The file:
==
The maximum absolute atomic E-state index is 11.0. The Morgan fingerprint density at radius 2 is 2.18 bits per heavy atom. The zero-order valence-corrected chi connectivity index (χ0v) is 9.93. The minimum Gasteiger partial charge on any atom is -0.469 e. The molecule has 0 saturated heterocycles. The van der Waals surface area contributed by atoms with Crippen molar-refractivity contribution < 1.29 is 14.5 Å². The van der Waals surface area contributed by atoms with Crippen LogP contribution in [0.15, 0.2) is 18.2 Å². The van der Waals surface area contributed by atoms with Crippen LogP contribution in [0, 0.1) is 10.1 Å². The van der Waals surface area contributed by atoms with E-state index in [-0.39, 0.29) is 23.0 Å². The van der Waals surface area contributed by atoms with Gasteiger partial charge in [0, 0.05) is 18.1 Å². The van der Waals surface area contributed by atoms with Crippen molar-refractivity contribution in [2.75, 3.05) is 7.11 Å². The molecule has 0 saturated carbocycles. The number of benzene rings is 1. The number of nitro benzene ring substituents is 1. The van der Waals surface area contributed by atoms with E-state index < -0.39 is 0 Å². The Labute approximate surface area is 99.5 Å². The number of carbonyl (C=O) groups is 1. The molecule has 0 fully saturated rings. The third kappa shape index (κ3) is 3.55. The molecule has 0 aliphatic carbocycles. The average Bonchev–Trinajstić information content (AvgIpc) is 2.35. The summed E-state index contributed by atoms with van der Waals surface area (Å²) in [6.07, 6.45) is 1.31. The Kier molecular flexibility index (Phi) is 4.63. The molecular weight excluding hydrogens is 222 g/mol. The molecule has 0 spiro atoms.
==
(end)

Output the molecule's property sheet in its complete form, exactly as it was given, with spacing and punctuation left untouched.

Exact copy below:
The maximum absolute atomic E-state index is 11.0. The Morgan fingerprint density at radius 2 is 2.18 bits per heavy atom. The zero-order valence-corrected chi connectivity index (χ0v) is 9.93. The minimum Gasteiger partial charge on any atom is -0.469 e. The molecule has 0 saturated heterocycles. The van der Waals surface area contributed by atoms with Crippen molar-refractivity contribution < 1.29 is 14.5 Å². The van der Waals surface area contributed by atoms with Crippen LogP contribution in [0.15, 0.2) is 18.2 Å². The van der Waals surface area contributed by atoms with Crippen LogP contribution in [0, 0.1) is 10.1 Å². The van der Waals surface area contributed by atoms with E-state index in [-0.39, 0.29) is 23.0 Å². The van der Waals surface area contributed by atoms with Gasteiger partial charge in [0, 0.05) is 18.1 Å². The van der Waals surface area contributed by atoms with Crippen molar-refractivity contribution in [2.75, 3.05) is 7.11 Å². The molecule has 0 saturated carbocycles. The number of benzene rings is 1. The number of nitro benzene ring substituents is 1. The van der Waals surface area contributed by atoms with E-state index < -0.39 is 0 Å². The Labute approximate surface area is 99.5 Å². The number of carbonyl (C=O) groups is 1. The molecule has 0 fully saturated rings. The third kappa shape index (κ3) is 3.55. The molecule has 0 aliphatic carbocycles. The average Bonchev–Trinajstić information content (AvgIpc) is 2.35. The summed E-state index contributed by atoms with van der Waals surface area (Å²) in [6.07, 6.45) is 1.31. The Kier molecular flexibility index (Phi) is 4.63. The molecular weight excluding hydrogens is 222 g/mol. The molecule has 0 spiro atoms.